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Four Common Mistakes That First-Time Homebuyers Make - Boston, Hanover, MA

Joseph Coupal - Monday, May 22, 2017

McMullen Group, Boston, MAAvoid Small Missteps That Can Cause Big Problems

Buying your first house is an exciting time and a big milestone! Once you’ve made the decision that you’re ready to buy, it can be tempting to immediately start making a to-do list: start looking at homes for sale, buy new furniture, etc.

But it’s important to keep in mind that there are also some steps to avoid that will help make your buying experience as simple and rewarding as possible. Here are some common but avoidable mistakes that first-time homebuyers sometimes make.

1. Skip Getting Prequalified

Before doing anything else, the first thing step you should take is to get prequalified.* That means you’ll speak with a lender and provide information on your credit, income, assets and debts. In return, you’ll get an estimate of how much you can afford to spend on a mortgage. Plus, you can identify any potential obstacles, such as credit rating, and have time to resolve issues before you buy.

When you’re prequalified, you’ll save time by only looking at houses within your price range, and sellers are likely to prefer your offer over a buyer who is not prequalified, giving you negotiating power. Additionally, a lot of real estate agents won’t work with buyers who aren’t prequalified. It makes sense, too – they don’t want you to get your heart set on a certain house and then find out that it’s not in your price range.

2. Bypass Budgeting

Buying a house is a great investment that’s arguably much more rewarding than renting, but the cost of homeownership is more than just the price tag on a house. Homebuyers sometimes forget the true costs that go into owning, like private mortgage insurance, closing costs, property taxes and repair and maintenance costs.

Be sure to factor in these costs while house hunting so that you end up with house that you not only like, but can truly afford – being “house poor” doesn’t exactly sound like much fun! The loan officer you work with can help you answer more questions about homeownership costs.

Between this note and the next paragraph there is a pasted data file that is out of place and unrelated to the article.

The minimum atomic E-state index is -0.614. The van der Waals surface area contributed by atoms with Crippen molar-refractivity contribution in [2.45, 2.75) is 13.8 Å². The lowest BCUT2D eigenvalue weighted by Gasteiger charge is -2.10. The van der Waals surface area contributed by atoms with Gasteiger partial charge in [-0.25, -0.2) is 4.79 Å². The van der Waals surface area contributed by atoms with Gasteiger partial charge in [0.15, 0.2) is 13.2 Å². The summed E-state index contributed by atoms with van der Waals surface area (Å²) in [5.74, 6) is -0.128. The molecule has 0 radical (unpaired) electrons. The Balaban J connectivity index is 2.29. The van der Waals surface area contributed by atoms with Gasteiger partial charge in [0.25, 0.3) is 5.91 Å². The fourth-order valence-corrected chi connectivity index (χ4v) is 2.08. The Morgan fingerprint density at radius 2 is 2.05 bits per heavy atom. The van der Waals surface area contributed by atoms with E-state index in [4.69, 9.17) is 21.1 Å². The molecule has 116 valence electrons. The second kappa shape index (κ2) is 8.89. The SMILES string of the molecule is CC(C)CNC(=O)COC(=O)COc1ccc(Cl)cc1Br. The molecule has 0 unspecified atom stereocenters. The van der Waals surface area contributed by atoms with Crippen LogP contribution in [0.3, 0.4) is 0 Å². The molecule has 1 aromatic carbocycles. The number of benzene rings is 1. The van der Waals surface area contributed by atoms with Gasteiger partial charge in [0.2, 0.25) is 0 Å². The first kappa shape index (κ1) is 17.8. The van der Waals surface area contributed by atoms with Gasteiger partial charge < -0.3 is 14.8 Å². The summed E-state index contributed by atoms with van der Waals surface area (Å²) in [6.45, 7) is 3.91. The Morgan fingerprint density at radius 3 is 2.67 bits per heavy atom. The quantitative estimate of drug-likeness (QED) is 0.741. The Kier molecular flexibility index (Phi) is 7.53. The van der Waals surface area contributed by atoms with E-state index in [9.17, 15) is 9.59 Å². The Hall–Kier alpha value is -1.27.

3. Forgo Working with a Real Estate Agent

There are apps for everything these days, including house hunting. But nothing compares to working with a qualified real estate agent or Realtor. They have access to all kinds of listings, and sometimes that includes homes that haven’t even gone on the market yet.

Plus, they may know of some homes that don’t meet every single item on your wish list, but are pretty darn close and are within your budget. Look for an experienced agent who has lived in the area you’re shopping in for a while.

4. Waive the Home Inspection

A house is one of the biggest purchases you’ll ever make. Even though a home may look perfect on the surface, it could secretly have problems that are hard for the average eye to spot. And if you fall in love with what you think is the perfect home, you may unintentionally start seeing it through rose-colored glasses.

But the last thing you want is to buy your dream home, only to have to deal with the nightmare of hidden, costly problems down the road, like termites, structural issues or mold. That’s why it’s so important to hire a professional, reputable home inspector before closing on a house – they’re trained to find problems that many people tend to overlook.

The average cost of hiring a home inspector can range from $200 to $600, depending on the size and location of the house. Some buyers skip this step in an effort to save some money, but trust us: it’s so worth the time and money.

PrimeLending is a name that’s stood for strength and commitment to customer care for more than 30 years. If you’re thinking about buying a new house, we have a wide variety of mortgage loan products to help you reach your goal. Get in touch with us today to learn more about your options.

*A prequalification is not an approval of credit, and does not signify that underwriting requirements have been met.

For more information, contact The McMullen Group.

Prime Lending - By Sarah Crandall